Scientists from the state Department of Toxic Substances Control say it may be possible to reopen of parts of as soon as this summer.
The park has been although the scientists admit that there is no evidence of any individual or animal falling ill from visiting the park during the past 50 years.
The recreation building and adjoining parking lot could open this summer, the tennis and basketball courts by the end of the year, and a picnic area by mid-2013, the scientists told the Chatsworth Community Coordinating Council on Monday at the .
The team of state scientists said they are working with city officials to come up with a plan to remove lead left from a before it became a city park in 1978. The city and state last met to discuss the situation on April 3.
Lead contamination came from shotgun pellets and clay pigeons used on the 12-acre skeet shooting range. The most contaminated area is just west of the recreation building and main parking lot. Most of the shooting was directed to the north. The park has 81 acres. About 21 acres are used for a children’s play area, parking lots, a sand pit, two tennis courts, a basketball court and landscaped fields.
The department’s project manager, Chand Sultana, said the park has been divided into two areas according to a draft plan.
By the end of the year, the toxic substances crew hopes to pound out a remedial plan to clean up the contamination and put into action a final scenario to attack the problem, along with a timeline and cost.
All of phase one could all be open as early to mid-2013, Sultana said.
The will not be known until the plan is approved by the state and then by the City Council. The scientists said they don't know how much has already been spent on testing the grounds where pieces of lead pellets about the size of BBs have been found on the surface as well as underground.
Glenn Bailey, vice president of the Foundation for the Preservation of the Santa Susana Mountains, said he was alarmed to hear that the pellets could be seen by the naked eye.
“I didn’t realize the pellets were on the surface, nor did I think about the birds (eating the lead bits). This is a greater concern now for me that (there’s contamination) on the surface,” Bailey said.
Resident critics said the toxic substances department and the city have missed deadline after deadline in the past, and they are not banking on them meeting additional deadlines. The city has the final say as to whether or when the park reopens based on the department’s recommendations. Budget restraints could be a factor, they said
Paul Davis, of the city’s Recreation and Parks Department, said it has lost employees during the city’s attempt to balance its budget. Davis said they have not been replaced and projects are piling up.
“(We) have to vie for priority with other city-funded issues. It sounds like an excuse, but that’s reality,” Davis said.
However, Chatsworth Neighborhood Council member Diana Dixon-Davis said, “This is the best news we have ever heard -- opening the community building, which many groups use and the parking lot and perhaps the rest (of the park) like the tennis court.”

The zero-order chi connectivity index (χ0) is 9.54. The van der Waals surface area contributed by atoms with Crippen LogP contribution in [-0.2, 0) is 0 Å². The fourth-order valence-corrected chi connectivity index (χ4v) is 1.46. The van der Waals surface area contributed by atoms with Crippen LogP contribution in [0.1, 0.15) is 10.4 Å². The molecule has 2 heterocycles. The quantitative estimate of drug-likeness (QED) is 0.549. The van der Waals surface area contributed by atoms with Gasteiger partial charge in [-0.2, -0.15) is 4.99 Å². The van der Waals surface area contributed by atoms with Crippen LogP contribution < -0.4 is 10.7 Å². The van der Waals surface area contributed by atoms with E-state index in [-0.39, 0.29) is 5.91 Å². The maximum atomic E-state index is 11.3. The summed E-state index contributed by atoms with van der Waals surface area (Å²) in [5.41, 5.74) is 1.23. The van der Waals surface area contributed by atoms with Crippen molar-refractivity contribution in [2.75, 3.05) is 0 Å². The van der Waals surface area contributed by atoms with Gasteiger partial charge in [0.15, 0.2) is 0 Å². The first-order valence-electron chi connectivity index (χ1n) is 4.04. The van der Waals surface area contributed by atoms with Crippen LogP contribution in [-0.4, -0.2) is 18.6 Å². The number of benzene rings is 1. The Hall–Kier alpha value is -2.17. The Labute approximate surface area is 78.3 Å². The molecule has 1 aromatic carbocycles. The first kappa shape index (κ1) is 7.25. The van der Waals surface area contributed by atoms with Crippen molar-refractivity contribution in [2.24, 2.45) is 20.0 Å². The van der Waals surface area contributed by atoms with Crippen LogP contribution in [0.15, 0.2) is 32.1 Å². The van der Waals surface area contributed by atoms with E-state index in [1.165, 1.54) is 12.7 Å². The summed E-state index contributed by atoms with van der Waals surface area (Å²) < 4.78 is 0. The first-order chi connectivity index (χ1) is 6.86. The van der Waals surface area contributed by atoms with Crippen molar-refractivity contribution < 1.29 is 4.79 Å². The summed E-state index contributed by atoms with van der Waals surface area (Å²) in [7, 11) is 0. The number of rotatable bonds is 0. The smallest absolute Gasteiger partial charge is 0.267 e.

Eight-year Chatsworth resident Lorry Reeves, who lives within walking distance of the park, said there seemed to be a struggle between the state and city officials.
“The city blames (Department of Toxic Substances) and (the department) blames the city. It’s all back to the money,” Reeves said after the meeting.
Monday’s presentation covered the site cleanup process and overview, background on the property, how the toxic substances department investigated remediation, human health and ecological risk assessments and an interim cleanup proposal.
Lead and polycyclic aromatic hydrocarbons are the major contaminants. The clay-pigeon targets generate the polycyclic aromatic hydrocarbons and lead, antimony and dioxin/furans are associated with the ammunition.
In response to questions, state toxic substance specialists said no workers have been tested for carcinogens at the park, but they are the ones who are most likely to feel the effects since they spend the most time on the property.
They also said children could be more vulnerable because the smaller ones are prone to eating dirt.
Staff toxicologist Shukla Roy-Semmen said there is no evidence that anyone has ever become sick over the past 50 years because of contamination at the park.
However, Roy-Semmen said people could be exposed by ingesting contaminated soils, dust and pellets or clay pigeon bits in surface water. She also said inhaling airborne particulates could lead to exposure as can skin contact with contaminated soils, dust or surface water. The result could be cancer or other maladies.
Raymond Grutzmacher said the groundwater, which lies 12-to-15-feet deep and is not a source for drinking water, has not been contaminated.
For more background visit www.envirostor.dtsc.ca.gov/public and enter 22360 Devonshire St., Chatsworth as the project address, or,contact: Project Manager Chand Sultana at (818) 717-6552 or firstname.lastname@example.org; or Public Participation Specialist Yvette LaDuke at (866) 495-5651, 3, 2 or email@example.com.